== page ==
Trade sanctions on Zim a myth
YET again, undoubtedly motivated solely in order to deflect blame from the real causes of the Zimbabwean economic morass, the political hierarchy is alleging that Zimbabwe is the victim of unjust, malicious and economically-crippling
They repeatedly contend that the European Union and the United States have imposed stringent sanctions which preclude trade and financial interaction with Zimbabwe. They state that not only are there no justifications for such sanctions, but also that those sanctions are a primary cause (if not the only cause) for the myriad of economic ills that beset Zimbabwe. And they amplify upon such contentions by citing, as corroborative examples evidencing the existence of such sanctions, that most, if not all, lines of credit have been withdrawn from Zimbabwe, that balance of payments support is not forthcoming (and hence the immense scarcity of critically required foreign currencies), and that the USA does not accredit Zimbabwe with AGOA status, which accords manufacturers of textiles and clothing elsewhere in Africa with favoured, duty-free access to USA markets.
The claims that Zimbabwe is cruelly, and without foundation, burdened with such sanctions were frequently a theme of the former Minister of Fiction, Fable and Myth, now vehemently opposed to the same government that was the recipient of his vociferous castigation until 1995, and of his total enthusiastic support until the end of 2004. And he ensured that the diverse media then controlled by him regularly restated the claims that Zimbabwe was iniquitously oppressed by trade sanctions, completely undeservedly.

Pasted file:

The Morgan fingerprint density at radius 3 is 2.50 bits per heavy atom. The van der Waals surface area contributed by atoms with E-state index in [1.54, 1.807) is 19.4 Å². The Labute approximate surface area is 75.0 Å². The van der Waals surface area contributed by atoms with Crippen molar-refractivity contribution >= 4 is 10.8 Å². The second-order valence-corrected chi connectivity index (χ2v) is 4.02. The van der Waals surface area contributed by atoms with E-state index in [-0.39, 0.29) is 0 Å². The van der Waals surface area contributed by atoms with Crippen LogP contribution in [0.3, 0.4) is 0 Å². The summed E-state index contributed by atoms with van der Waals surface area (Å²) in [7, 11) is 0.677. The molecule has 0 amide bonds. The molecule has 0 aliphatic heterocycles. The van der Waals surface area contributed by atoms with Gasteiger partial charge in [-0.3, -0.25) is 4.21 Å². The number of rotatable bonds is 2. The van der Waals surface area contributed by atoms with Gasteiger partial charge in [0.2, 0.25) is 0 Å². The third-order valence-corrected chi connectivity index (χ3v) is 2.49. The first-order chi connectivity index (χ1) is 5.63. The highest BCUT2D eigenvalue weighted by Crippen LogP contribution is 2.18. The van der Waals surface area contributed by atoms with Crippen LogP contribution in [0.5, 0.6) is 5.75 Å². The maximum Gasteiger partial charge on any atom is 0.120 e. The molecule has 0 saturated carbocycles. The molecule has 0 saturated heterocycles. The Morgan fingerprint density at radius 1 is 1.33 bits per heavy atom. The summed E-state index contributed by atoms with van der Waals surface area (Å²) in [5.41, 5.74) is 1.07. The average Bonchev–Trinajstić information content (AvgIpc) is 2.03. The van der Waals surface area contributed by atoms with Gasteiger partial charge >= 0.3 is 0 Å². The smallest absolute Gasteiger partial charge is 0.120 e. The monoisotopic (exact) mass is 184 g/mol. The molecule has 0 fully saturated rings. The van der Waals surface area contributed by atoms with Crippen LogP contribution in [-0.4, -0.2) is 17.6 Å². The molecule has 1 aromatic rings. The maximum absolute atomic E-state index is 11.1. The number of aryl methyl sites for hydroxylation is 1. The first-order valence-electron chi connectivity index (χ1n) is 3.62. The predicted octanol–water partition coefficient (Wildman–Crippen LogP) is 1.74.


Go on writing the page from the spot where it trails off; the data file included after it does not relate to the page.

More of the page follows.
He, and his media, recurrently argued that the supposed trade sanctions were a deliberate strategy of Zimbabwe’s alleged enemies to destroy the Zimbabwean economy in order to bring about the collapse of the government.
Since his departure from the governmental benches in parliament, and from his ministerial post, the media which he had vigorously controlled and manipulated has continued to publish frequent attributions of Zimbabwe’s economic distress to the trade sanctions which they, and government, have so frequently used in the past to divert the attention of the populace from the real causes of that economic distress.
But recently it has been not only the state media that has continued to promote the theory that Zimbabwe’s economic woes are due to trade sanctions. Many of the political “elite”, including the president and several of his ministers, have once again resolved to promote that theory in many of their speeches, including at recent congresses of some economic sectors.
However, the fact is that no country currently applies legislated trade sanctions against Zimbabwe. The only sanctions that exist are the targeted sanctions of the European Union and USA, directed specifically and exclusively at less than 200 leading members of the Zimbabwean government, its ruling party, and certain public servants in high office.